Housewife Bijlee Begum looks be happy at her pesticide-free brinjal garden. -AA
Bijlee Begum, 26, a poor housewife, has changed fortune through farming pesticide-free brinjal adopting eco-friendly technologies in village Char Pran Nath of Kawnia upazila in Rangpur. Following her successful cultivation of brinjal without using any chemical pesticide or fertilizer, Bijlee has already earned extensive recognition as a triumphant female farmer of the upazila, reports BSS.
Bijlee, a mother of two children, narrated her success story of winning extreme poverty through brinjal cultivation on char lands. "Eleven years ago I was a student of class eight. My poor father Jamat Ali of village Hariswar arranged my marriage with day-laborer Manjurul Islam of village Char Pran Nath amid abject poverty in our family," she said.
And thus education of Bijlee embraced a tragic end. Before understanding well about conjugal life, she became a mother by giving birth to her daughter. After a couple of years, Bijlee gave birth to her son. Poverty escalated miseries in her family of six members, including her father-in-law, mother-in-law, two children, husband and herself.
Most of the times, her husband Manjurul had to remain at home without any job and his earning was not enough to feed their six family members. Without losing her courage, Bijlee started searching way-outs to bring solvency to her family, ensure livelihoods for family members and make her children educated.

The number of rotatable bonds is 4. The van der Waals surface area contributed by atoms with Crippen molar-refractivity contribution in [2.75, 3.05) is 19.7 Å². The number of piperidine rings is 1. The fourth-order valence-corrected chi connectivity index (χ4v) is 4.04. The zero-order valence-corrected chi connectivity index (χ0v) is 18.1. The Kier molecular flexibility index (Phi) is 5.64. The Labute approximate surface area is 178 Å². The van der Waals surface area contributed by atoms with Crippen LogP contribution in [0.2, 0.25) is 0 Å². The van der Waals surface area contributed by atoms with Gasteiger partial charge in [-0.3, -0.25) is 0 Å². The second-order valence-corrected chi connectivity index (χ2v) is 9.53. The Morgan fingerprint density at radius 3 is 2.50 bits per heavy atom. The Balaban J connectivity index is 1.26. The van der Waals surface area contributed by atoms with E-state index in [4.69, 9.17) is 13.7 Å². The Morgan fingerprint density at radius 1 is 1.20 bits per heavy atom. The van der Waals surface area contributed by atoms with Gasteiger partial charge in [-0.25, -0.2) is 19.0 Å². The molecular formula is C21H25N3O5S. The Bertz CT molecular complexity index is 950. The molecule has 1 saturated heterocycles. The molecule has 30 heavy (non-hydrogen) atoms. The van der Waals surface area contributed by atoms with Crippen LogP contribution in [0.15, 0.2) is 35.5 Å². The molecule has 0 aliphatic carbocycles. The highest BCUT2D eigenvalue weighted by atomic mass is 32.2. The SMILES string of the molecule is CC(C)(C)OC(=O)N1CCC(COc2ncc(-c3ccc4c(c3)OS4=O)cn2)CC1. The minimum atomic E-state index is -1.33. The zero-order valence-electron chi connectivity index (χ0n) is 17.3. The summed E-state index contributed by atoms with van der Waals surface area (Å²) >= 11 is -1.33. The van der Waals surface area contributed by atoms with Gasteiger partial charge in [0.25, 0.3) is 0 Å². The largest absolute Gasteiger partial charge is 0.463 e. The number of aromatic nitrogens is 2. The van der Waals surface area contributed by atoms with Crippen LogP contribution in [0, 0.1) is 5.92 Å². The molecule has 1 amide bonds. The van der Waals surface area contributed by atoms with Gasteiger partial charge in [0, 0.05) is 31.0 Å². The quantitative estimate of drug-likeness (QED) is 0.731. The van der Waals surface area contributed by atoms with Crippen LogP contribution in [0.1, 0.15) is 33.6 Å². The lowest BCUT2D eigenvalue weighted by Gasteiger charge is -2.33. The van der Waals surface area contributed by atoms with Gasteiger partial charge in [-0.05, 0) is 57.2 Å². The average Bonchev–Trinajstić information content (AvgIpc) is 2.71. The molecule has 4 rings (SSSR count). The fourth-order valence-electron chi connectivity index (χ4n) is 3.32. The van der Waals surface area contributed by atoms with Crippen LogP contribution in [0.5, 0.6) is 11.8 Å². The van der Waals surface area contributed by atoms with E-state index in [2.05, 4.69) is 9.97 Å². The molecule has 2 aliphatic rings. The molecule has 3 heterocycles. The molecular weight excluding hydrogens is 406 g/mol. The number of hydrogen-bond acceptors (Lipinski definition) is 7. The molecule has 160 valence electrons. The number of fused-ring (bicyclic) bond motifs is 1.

"I got an opportunity to participate in a training course on eco-friendly vegetable farming last year. The Department of Agriculture Extension (DAE) and RDRS Bangladesh jointly arranged the training course in her area," Bijlee said. Utilising the knowledge Bijlee acquired from the training course, she started cultivating brinjal on 20 decimals of char lands of her husband on the erosion-prone Teesta riverbed.
"I applied vermin composts and used sex pheromone traps while farming brinjal adopting eco-friendly technologies without using chemical fertilizers or pesticides. I am getting now excellent yield and profits," said Bijlee.
Bijlee spent a total of Taka 4,500 in farming brinjal on their 20 decimals of land and already sold her harvested pesticide-free brinjal at Taka 16,500. Now, the family members are living in peace with three times meal a day and newer hopes for their children. The river erosion, floods, droughts and adverse situations have factually become constant companions of people living in char areas. "I am expecting to earn Taka 10,000 by selling brinjal this season despite fall in price," said Bijlee.
adding that she has enrolled her daughter to class three and son to class one in a school. Kawnia Upazila Agriculture Officer of the DAE Saiful Alam said Bangladesh is a riverine country where many people are living in riverine char areas like village Char Pran Nath on the Teesta riverbed.The river erosion, floods, droughts and adverse situations have factually become constant companions of people living in char areas.
"Due to seasonal floods and river erosion, char people are bogged down in agricultural production. So, the deficiency and poverty do not leave them behind," he said."Considering all these aspects, the DAE is providing training and counseling to char people on farming pesticide-free vegetables besides rice cultivation," he said."After getting necessary training and inputs, Bijlee like many other char people have achieved success and they are now known as successful vegetable cultivators on char areas," Alam added.
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